Academy of Achievement Logo
Home
Achiever Gallery
   + [ The Arts ]
  Business
  Public Service
  Science & Exploration
  Sports
  My Role Model
  Recommended Books
  Academy Careers
Keys to Success
Achievement Podcasts
About the Academy
For Teachers

Search the site

Academy Careers

 

If you like B.B. King's story, you might also like:
Hank Aaron,
Johnny Cash,
Ernest J. Gaines,
Vince Gill,
Lauryn Hill,
Quincy Jones,
James Earl Jones,
John R. Lewis,
Wynton Marsalis,
Johnny Mathis,
Rosa Parks and
Oprah Winfrey

B.B. King can also be seens and heard in our Podcast Center

Related Links:
B.B. King Music On Jango
B.B. King The Official Website
PBS

Share This Page
  (Maximum 150 characters, 150 left)

B.B. King
 
B.B. King
Profile of B.B. King Biography of B.B. King Interview with B.B. King B.B. King Photo Gallery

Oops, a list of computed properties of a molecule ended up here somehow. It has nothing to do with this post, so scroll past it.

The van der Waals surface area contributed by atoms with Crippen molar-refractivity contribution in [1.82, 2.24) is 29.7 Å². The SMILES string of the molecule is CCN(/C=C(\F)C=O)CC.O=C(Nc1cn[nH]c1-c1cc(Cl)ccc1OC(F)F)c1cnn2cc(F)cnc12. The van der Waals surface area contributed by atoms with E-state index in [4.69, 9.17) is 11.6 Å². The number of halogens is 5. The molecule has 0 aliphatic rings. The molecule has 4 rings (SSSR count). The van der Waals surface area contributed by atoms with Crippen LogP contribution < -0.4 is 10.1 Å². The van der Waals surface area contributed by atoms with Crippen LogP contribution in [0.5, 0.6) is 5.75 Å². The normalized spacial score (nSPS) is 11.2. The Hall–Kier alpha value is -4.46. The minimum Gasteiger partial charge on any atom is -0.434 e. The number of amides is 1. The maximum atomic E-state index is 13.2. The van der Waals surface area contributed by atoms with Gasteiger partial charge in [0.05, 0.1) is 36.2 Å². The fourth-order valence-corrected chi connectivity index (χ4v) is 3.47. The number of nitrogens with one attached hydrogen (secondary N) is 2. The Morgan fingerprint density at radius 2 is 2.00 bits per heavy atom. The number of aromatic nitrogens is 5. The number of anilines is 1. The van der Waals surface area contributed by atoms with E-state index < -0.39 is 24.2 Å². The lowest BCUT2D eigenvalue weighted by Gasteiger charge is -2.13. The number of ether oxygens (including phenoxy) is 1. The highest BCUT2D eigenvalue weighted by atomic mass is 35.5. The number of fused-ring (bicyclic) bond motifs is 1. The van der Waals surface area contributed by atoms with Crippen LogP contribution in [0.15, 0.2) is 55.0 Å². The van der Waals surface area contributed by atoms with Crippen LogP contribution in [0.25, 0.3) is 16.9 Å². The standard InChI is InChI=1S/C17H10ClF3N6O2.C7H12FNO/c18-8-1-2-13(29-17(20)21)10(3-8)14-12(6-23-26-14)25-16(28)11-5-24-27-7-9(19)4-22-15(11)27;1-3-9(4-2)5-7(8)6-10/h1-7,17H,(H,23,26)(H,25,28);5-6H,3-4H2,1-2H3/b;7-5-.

B.B. King Interview (page: 6 / 7)

King of the Blues

Print B.B. King Interview Print Interview

  B.B. King

You've had to pay some dues along the way. You encountered some real setbacks.

B.B. King: I think I have. I've had tragedies. I remember once, after I thought I was doing pretty good -- this is sort of hard. I haven't talked about it a lot. After I thought I was doing pretty good, I bought an old bus. We called it Big Red. I bought that in 1955. The band would hop on that and we was doing pretty good. That year I think we did 342 one-nighters. Blues has never been a popular music like rock and roll or like jazz. I always use the words, "We seem to be at the bottom of the totem pole all the time." My guarantee, I believe, was about $250 a night, and we needed the money. We were young at that time and didn't pay much attention to what we were doing, no more than we were going places. Moving about, we introduced the kind of music that we do. I hope when they come they're surprised and they'll hear it and like it and they'll come back again.

Well, at that time then we thought it was a great thing to have a bus. The band would be in the bus and I'd have my car. You had to have a new car, especially a Cadillac. You'd tell everybody you're doing great when you didn't know whether you were going to eat the next morning. Look like what you ain't. If people think you're doing well, they'll support you well. That was our thing.